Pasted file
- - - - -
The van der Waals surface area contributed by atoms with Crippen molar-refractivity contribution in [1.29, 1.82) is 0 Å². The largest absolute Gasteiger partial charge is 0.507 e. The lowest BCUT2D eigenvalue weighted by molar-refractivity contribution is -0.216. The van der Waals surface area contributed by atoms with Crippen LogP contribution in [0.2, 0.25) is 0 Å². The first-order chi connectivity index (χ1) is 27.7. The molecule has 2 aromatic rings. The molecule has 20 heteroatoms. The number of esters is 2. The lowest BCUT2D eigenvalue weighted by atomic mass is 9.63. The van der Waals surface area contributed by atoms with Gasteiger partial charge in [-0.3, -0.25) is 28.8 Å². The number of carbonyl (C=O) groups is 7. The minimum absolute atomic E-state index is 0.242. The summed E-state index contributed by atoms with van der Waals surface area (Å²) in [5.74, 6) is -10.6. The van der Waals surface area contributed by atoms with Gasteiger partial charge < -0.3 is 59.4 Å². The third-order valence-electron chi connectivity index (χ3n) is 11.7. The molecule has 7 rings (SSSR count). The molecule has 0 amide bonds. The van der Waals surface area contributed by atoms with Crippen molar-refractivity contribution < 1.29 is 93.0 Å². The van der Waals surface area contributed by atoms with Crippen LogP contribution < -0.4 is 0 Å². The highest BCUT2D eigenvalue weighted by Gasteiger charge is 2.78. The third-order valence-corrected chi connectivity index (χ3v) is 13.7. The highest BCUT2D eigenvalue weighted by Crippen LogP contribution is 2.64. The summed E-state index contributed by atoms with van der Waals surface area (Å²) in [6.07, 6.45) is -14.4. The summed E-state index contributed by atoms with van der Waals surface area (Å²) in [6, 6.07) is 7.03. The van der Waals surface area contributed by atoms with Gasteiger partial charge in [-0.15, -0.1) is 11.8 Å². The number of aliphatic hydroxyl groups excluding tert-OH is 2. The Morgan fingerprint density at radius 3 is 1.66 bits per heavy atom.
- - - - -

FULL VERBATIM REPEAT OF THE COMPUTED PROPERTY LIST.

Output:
The van der Waals surface area contributed by atoms with Crippen molar-refractivity contribution in [1.29, 1.82) is 0 Å². The largest absolute Gasteiger partial charge is 0.507 e. The lowest BCUT2D eigenvalue weighted by molar-refractivity contribution is -0.216. The van der Waals surface area contributed by atoms with Crippen LogP contribution in [0.2, 0.25) is 0 Å². The first-order chi connectivity index (χ1) is 27.7. The molecule has 2 aromatic rings. The molecule has 20 heteroatoms. The number of esters is 2. The lowest BCUT2D eigenvalue weighted by atomic mass is 9.63. The van der Waals surface area contributed by atoms with Gasteiger partial charge in [-0.3, -0.25) is 28.8 Å². The number of carbonyl (C=O) groups is 7. The minimum absolute atomic E-state index is 0.242. The summed E-state index contributed by atoms with van der Waals surface area (Å²) in [5.74, 6) is -10.6. The van der Waals surface area contributed by atoms with Gasteiger partial charge < -0.3 is 59.4 Å². The third-order valence-electron chi connectivity index (χ3n) is 11.7. The molecule has 7 rings (SSSR count). The molecule has 0 amide bonds. The van der Waals surface area contributed by atoms with Crippen molar-refractivity contribution < 1.29 is 93.0 Å². The van der Waals surface area contributed by atoms with Crippen LogP contribution < -0.4 is 0 Å². The highest BCUT2D eigenvalue weighted by Gasteiger charge is 2.78. The third-order valence-corrected chi connectivity index (χ3v) is 13.7. The highest BCUT2D eigenvalue weighted by Crippen LogP contribution is 2.64. The summed E-state index contributed by atoms with van der Waals surface area (Å²) in [6.07, 6.45) is -14.4. The summed E-state index contributed by atoms with van der Waals surface area (Å²) in [6, 6.07) is 7.03. The van der Waals surface area contributed by atoms with Gasteiger partial charge in [-0.15, -0.1) is 11.8 Å². The number of aliphatic hydroxyl groups excluding tert-OH is 2. The Morgan fingerprint density at radius 3 is 1.66 bits per heavy atom.